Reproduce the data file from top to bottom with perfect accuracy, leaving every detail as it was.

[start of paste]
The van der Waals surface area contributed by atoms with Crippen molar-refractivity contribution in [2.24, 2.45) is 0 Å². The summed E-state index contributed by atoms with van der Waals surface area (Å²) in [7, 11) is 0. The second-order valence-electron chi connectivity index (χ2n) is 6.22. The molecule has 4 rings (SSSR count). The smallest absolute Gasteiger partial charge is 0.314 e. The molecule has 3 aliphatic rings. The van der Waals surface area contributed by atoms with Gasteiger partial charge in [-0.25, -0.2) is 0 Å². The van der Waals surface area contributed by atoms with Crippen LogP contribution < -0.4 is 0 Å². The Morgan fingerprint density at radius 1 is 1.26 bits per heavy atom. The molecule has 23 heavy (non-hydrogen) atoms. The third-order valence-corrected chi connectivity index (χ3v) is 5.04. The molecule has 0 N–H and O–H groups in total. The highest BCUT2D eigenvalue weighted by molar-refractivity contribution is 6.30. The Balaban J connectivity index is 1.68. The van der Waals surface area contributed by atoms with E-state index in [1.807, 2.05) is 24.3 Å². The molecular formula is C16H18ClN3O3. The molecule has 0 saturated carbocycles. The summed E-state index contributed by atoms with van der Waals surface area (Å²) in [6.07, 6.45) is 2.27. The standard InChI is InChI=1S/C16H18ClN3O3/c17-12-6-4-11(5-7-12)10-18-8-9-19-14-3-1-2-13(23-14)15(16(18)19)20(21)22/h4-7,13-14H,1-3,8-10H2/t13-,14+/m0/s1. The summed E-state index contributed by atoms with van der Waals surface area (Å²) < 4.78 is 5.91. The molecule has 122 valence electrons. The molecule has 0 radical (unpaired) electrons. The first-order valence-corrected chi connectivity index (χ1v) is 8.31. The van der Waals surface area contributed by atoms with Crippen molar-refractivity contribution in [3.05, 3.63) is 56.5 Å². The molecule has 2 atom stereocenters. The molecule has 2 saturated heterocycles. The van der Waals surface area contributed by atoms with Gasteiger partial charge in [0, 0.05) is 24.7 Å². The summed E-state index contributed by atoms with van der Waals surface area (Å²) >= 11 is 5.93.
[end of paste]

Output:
The van der Waals surface area contributed by atoms with Crippen molar-refractivity contribution in [2.24, 2.45) is 0 Å². The summed E-state index contributed by atoms with van der Waals surface area (Å²) in [7, 11) is 0. The second-order valence-electron chi connectivity index (χ2n) is 6.22. The molecule has 4 rings (SSSR count). The smallest absolute Gasteiger partial charge is 0.314 e. The molecule has 3 aliphatic rings. The van der Waals surface area contributed by atoms with Gasteiger partial charge in [-0.25, -0.2) is 0 Å². The van der Waals surface area contributed by atoms with Crippen LogP contribution < -0.4 is 0 Å². The Morgan fingerprint density at radius 1 is 1.26 bits per heavy atom. The molecule has 23 heavy (non-hydrogen) atoms. The third-order valence-corrected chi connectivity index (χ3v) is 5.04. The molecule has 0 N–H and O–H groups in total. The highest BCUT2D eigenvalue weighted by molar-refractivity contribution is 6.30. The Balaban J connectivity index is 1.68. The van der Waals surface area contributed by atoms with E-state index in [1.807, 2.05) is 24.3 Å². The molecular formula is C16H18ClN3O3. The molecule has 0 saturated carbocycles. The summed E-state index contributed by atoms with van der Waals surface area (Å²) in [6.07, 6.45) is 2.27. The standard InChI is InChI=1S/C16H18ClN3O3/c17-12-6-4-11(5-7-12)10-18-8-9-19-14-3-1-2-13(23-14)15(16(18)19)20(21)22/h4-7,13-14H,1-3,8-10H2/t13-,14+/m0/s1. The summed E-state index contributed by atoms with van der Waals surface area (Å²) < 4.78 is 5.91. The molecule has 122 valence electrons. The molecule has 0 radical (unpaired) electrons. The first-order valence-corrected chi connectivity index (χ1v) is 8.31. The van der Waals surface area contributed by atoms with Crippen molar-refractivity contribution in [3.05, 3.63) is 56.5 Å². The molecule has 2 atom stereocenters. The molecule has 2 saturated heterocycles. The van der Waals surface area contributed by atoms with Gasteiger partial charge in [0, 0.05) is 24.7 Å². The summed E-state index contributed by atoms with van der Waals surface area (Å²) >= 11 is 5.93.